FIG. 16 is a block diagram of a digital recording/reproducing apparatus according to a third embodiment of the present invention;

FIG. 17 is another expression of the block diagram shown in FIG. 16;

FIG. 18 is a flowchart showing an algorithm of the third embodiment of the invention;

FIG. 19 is a flowchart showing an algorithm of function ChangToCriterion( );

FIG. 20 is a block diagram of a digital recording/reproducing apparatus according to a fourth embodiment of the present invention; and

FIG. 21 is a flowchart showing an algorithm of the fourth embodiment of the invention.

BACKGROUND OF THE INVENTION

1. Field of the Invention

The present invention relates to a digital signal decoding apparatus and a method thereof, for use in a digital communication apparatus including a satellite or an optical submarine cable, and a digital recording/reproducing apparatus using a digital VTR, a digital video disc, or the like.

2. Description of the Related Art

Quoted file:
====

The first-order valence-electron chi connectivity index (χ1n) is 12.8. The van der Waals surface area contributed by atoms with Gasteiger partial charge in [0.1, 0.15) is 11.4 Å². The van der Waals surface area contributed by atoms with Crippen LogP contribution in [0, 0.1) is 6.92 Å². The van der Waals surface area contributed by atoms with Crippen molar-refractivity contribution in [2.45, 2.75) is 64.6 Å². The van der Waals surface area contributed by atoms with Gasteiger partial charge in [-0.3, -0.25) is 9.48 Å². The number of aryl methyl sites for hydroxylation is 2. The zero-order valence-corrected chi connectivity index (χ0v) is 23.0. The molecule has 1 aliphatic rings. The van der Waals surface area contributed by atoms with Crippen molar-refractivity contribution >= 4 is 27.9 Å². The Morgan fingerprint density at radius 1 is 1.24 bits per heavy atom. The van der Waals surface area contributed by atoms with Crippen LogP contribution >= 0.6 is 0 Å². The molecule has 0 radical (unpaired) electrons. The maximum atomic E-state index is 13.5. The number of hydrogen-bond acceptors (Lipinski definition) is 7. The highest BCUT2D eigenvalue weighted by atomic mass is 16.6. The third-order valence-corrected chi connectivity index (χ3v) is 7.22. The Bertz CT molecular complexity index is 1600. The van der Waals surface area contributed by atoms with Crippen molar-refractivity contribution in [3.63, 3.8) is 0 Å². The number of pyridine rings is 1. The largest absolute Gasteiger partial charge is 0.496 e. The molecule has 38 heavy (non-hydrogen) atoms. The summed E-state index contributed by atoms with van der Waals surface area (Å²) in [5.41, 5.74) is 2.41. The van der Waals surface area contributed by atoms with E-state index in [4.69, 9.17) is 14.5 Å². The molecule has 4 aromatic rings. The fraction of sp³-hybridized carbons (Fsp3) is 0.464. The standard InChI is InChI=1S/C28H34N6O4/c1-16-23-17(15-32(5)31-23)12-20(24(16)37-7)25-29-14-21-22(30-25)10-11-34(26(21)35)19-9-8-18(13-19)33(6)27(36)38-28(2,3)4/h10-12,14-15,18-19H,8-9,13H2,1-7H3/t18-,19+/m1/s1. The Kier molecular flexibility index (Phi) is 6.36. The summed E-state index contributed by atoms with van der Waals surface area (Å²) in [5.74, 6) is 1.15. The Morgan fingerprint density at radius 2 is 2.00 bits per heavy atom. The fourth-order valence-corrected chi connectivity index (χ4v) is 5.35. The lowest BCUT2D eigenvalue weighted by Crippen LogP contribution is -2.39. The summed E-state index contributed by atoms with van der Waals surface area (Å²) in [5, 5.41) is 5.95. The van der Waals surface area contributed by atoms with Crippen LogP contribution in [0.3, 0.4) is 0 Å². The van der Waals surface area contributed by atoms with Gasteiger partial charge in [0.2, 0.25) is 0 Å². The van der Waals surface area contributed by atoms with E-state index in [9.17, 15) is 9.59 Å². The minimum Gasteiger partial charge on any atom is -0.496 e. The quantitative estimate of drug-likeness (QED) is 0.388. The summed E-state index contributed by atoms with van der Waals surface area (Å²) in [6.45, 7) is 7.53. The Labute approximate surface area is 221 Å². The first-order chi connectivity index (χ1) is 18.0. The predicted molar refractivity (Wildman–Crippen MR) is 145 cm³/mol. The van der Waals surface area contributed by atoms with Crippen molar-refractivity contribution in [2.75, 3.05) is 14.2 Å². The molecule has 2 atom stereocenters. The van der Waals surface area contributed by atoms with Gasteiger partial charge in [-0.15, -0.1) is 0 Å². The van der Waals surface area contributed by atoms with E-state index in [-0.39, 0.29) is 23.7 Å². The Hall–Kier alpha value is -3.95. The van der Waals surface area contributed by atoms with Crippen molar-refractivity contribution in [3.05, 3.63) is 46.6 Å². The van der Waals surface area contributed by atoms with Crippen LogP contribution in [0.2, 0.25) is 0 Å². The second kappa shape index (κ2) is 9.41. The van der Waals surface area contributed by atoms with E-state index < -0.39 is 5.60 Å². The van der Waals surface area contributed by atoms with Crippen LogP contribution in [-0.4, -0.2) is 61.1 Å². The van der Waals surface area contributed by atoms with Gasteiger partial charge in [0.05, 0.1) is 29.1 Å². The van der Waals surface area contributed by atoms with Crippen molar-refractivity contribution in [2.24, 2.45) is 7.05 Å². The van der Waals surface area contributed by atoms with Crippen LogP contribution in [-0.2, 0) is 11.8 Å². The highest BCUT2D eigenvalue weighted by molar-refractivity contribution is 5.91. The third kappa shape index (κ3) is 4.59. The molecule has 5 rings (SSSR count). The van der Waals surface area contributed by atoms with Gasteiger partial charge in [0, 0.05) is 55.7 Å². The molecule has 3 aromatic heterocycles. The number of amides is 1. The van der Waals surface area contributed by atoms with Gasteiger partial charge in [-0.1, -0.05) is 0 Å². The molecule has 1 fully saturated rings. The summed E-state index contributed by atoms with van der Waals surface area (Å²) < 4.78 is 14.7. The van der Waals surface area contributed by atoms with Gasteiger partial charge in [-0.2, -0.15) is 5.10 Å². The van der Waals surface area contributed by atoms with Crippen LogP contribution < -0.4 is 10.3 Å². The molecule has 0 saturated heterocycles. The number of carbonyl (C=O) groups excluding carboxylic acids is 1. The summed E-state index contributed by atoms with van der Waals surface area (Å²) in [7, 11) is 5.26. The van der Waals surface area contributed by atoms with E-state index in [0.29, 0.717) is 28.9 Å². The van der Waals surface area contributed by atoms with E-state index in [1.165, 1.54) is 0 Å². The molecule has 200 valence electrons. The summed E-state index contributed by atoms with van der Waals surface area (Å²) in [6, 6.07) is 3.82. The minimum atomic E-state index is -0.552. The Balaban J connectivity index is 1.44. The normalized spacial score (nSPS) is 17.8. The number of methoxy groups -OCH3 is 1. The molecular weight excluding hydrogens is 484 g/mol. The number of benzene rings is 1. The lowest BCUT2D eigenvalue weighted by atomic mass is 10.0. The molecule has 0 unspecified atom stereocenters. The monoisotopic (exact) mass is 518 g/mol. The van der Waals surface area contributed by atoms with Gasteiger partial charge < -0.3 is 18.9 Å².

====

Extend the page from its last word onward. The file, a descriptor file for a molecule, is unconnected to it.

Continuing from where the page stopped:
In relation to a digital signal decoding apparatus, a viterbi decoding method is one of maximum likelihood decoding methods which make a full use of information included in a signal. This method is conventionally used as a detection method on which various studies and researches have been made mainly in the field of digital communication using a satellite, a submarine cable and the like. Meanwhile, in relation to a digital VTR or a digital video disc. It is necessary to increase the recording density since a digital signal used in these digital recording medium must include an extremely large amount of data which is as several times as large as the data amount of an analogue signal. Such a communication apparatus or recording/reproducing apparatus using high technologies, a received or reproduced signal has a very low S/N ratio, and it is therefore very difficult to use a conventional method of decoding signals for every one bit. Hence, it is required to decode a signal by making a full use of data included in the signals of low S/N ratios as much as possible. Particularly, the viterbi decoding method stated above attracts public attention since the S/N ration can practically be raised for about 3 dB by using this method.